Recycling steady, waste stream gets lighter as paper and packaging waste continue to decrease

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U.S. EPA's Latest Municipal Solid Waste Data Demonstrates America's

Evolving Waste Stream

WASHINGTON, March 10, 2014 /PRNewswire-USNewswire/ -- The National

Waste & Recycling Association (Waste & Recycling) today offered

additional insight into the Environmental Protection Agency (EPA)

report on municipal waste generation and recycling rates, noting that

the latest statistics, based on 2012 data, show a continual decline in

per capita waste generation and an evolving waste stream that

continues the trends of less printed paper and lighter-weight


The EPA report, "Municipal Solid Waste Generation, Recycling and

Disposal in the United States," was released in late February.

"EPA's statistics show that Americans are disposing of less

waste-about 4.38 pounds of waste per person per day-continuing a

decline that began in 2000," said Sharon H. Kneiss, president and CEO

of Waste & Recycling, which represents private sector companies across

all 50 states that collect, manage, dispose and recycle waste.

Kneiss added that while waste recovery rates dipped slightly to

260,000 tons, these statistics do not necessarily mean that Americans

are recycling less.

"Part of the dip in recycling can be attributed to our evolving waste

stream," Kneiss said. "We're generating less printed

material-newspapers, office paper or magazines-as we shift to a

digital world.

"Meanwhile, packaging recycling has continued to climb-more than half

of all packaging is now recycled-and this packaging is getting lighter

and greener as manufacturers seek to minimize their environmental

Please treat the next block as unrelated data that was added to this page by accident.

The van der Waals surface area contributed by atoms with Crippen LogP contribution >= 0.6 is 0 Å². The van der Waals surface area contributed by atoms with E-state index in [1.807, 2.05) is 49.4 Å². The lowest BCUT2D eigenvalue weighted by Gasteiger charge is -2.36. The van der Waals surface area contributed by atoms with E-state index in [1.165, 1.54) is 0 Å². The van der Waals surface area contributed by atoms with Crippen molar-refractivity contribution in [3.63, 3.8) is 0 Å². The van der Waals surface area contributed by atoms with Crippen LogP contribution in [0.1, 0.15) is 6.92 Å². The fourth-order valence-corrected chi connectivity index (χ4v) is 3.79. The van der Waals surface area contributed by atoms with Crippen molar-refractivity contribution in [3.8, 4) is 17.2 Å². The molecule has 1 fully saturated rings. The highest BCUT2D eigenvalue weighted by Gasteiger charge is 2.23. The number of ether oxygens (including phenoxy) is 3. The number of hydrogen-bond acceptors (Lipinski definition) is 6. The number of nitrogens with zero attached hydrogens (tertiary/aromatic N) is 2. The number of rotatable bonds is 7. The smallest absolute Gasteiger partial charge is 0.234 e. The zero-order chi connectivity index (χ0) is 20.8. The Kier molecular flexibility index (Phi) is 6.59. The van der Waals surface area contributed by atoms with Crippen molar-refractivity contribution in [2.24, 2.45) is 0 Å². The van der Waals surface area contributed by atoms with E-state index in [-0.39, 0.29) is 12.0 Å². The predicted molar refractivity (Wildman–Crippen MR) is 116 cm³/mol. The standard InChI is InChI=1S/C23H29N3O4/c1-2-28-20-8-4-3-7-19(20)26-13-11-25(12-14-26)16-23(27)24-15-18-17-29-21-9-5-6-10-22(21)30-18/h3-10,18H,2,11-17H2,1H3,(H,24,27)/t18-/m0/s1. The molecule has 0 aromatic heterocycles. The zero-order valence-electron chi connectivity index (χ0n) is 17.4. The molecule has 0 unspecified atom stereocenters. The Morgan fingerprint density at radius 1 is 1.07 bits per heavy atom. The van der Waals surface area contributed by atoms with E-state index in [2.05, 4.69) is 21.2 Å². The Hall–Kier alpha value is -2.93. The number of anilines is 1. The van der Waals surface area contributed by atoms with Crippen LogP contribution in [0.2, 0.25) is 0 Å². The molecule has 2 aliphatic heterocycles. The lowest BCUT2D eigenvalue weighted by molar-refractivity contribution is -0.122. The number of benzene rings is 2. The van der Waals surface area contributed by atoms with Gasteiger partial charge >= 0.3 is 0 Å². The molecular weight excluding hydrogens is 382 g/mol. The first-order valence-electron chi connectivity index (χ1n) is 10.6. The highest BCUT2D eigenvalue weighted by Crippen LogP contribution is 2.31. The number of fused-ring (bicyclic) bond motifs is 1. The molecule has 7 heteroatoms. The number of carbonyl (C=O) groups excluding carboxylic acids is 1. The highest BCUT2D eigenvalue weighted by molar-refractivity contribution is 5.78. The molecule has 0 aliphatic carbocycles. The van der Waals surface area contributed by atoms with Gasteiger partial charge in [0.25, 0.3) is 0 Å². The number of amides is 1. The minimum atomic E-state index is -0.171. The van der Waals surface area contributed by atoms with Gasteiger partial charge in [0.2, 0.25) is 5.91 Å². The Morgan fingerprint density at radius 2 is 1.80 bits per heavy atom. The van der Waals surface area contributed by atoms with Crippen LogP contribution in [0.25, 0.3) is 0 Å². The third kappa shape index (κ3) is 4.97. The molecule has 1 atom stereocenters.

footprint," she said. "But the bottom line is that the public can help

increase the recycling rate by getting the right materials in the bin

in the first place. It begins with the bin."

Among other notable findings in the report:

-- Population growth is still outpacing waste generation, and waste

generation also continues to grow slower than the economy. Total

national waste generation increased by only 500,000 tons, or 0.19


-- Waste disposal rose very slightly and recovery (including recycling

and composting) dropped very slightly. Land disposal of waste peaked

in 1990, and waste-to-energy generation peaked in 2000.

-- Packaging continues to be the largest component of trash (30

percent), followed by food waste and yard trimmings (28 percent),

nondurables (20.5 percent), durables (20 percent) and miscellaneous

inorganic wastes (1.5 percent).

-- Packaging recycling has steadily increased during this decade, from

38 percent in 2000 to 51.5 percent in 2012. Printed paper recycling

rose even more dramatically, from 42 percent in 2000 to 71 percent in


For more information on the waste and recycling industry, and for

facts and figures about waste disposal and recycling, visit

The National Waste & Recycling Associationis the trade association

that represents the private sector waste and recycling services

industry. Association members conduct business in all 50 states and

include companies that collect and manage garbage, recycling and

medical waste, equipment manufacturers and distributors and a variety

of other service providers. For more information about how innovation

in the environmental services industry is helping to solve today's

environmental challenges, visit

Available Topic Expert(s): For information on the listed expert(s),

click appropriate link. Sharon H. Kneiss

Logo -

SOURCE National Waste & Recycling Association

-0- 03/10/2014

/CONTACT: Thom Metzger, 202-364-3751 or


/Web Site:

CO: National Waste & Recycling Association

ST: District of Columbia




-- DC79948 --

0000 03/10/2014 14:18:00 EDT

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